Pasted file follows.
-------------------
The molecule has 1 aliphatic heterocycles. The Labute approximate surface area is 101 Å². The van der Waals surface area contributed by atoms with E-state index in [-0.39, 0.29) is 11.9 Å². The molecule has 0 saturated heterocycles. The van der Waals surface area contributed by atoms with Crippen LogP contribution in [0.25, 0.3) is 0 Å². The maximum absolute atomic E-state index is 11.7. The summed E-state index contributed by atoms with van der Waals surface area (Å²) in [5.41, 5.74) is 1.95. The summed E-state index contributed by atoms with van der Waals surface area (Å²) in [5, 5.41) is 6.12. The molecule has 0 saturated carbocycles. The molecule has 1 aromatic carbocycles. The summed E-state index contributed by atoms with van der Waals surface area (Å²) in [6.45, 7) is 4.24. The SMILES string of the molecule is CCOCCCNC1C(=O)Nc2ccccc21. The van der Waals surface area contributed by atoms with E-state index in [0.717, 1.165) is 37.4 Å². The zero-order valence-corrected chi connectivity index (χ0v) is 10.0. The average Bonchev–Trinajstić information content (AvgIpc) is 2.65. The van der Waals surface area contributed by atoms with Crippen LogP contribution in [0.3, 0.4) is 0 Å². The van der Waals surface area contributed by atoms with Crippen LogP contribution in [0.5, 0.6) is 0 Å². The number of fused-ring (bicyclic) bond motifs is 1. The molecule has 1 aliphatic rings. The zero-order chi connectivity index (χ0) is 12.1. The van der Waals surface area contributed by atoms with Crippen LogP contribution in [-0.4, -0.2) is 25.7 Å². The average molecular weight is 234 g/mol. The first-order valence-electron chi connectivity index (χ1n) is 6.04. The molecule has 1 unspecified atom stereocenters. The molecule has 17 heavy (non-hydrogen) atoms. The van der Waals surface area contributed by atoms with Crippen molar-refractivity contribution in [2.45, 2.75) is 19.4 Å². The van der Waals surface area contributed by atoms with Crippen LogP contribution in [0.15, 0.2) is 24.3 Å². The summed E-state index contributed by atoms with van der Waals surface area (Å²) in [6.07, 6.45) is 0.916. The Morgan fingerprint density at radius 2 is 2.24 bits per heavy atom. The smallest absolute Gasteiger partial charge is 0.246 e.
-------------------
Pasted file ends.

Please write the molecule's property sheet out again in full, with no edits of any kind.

The molecule has 1 aliphatic heterocycles. The Labute approximate surface area is 101 Å². The van der Waals surface area contributed by atoms with E-state index in [-0.39, 0.29) is 11.9 Å². The molecule has 0 saturated heterocycles. The van der Waals surface area contributed by atoms with Crippen LogP contribution in [0.25, 0.3) is 0 Å². The maximum absolute atomic E-state index is 11.7. The summed E-state index contributed by atoms with van der Waals surface area (Å²) in [5.41, 5.74) is 1.95. The summed E-state index contributed by atoms with van der Waals surface area (Å²) in [5, 5.41) is 6.12. The molecule has 0 saturated carbocycles. The molecule has 1 aromatic carbocycles. The summed E-state index contributed by atoms with van der Waals surface area (Å²) in [6.45, 7) is 4.24. The SMILES string of the molecule is CCOCCCNC1C(=O)Nc2ccccc21. The van der Waals surface area contributed by atoms with E-state index in [0.717, 1.165) is 37.4 Å². The zero-order valence-corrected chi connectivity index (χ0v) is 10.0. The average Bonchev–Trinajstić information content (AvgIpc) is 2.65. The van der Waals surface area contributed by atoms with Crippen LogP contribution in [0.3, 0.4) is 0 Å². The van der Waals surface area contributed by atoms with Crippen LogP contribution in [0.5, 0.6) is 0 Å². The number of fused-ring (bicyclic) bond motifs is 1. The molecule has 1 aliphatic rings. The zero-order chi connectivity index (χ0) is 12.1. The van der Waals surface area contributed by atoms with Crippen LogP contribution in [-0.4, -0.2) is 25.7 Å². The average molecular weight is 234 g/mol. The first-order valence-electron chi connectivity index (χ1n) is 6.04. The molecule has 1 unspecified atom stereocenters. The molecule has 17 heavy (non-hydrogen) atoms. The van der Waals surface area contributed by atoms with Crippen molar-refractivity contribution in [2.45, 2.75) is 19.4 Å². The van der Waals surface area contributed by atoms with Crippen LogP contribution in [0.15, 0.2) is 24.3 Å². The summed E-state index contributed by atoms with van der Waals surface area (Å²) in [6.07, 6.45) is 0.916. The Morgan fingerprint density at radius 2 is 2.24 bits per heavy atom. The smallest absolute Gasteiger partial charge is 0.246 e.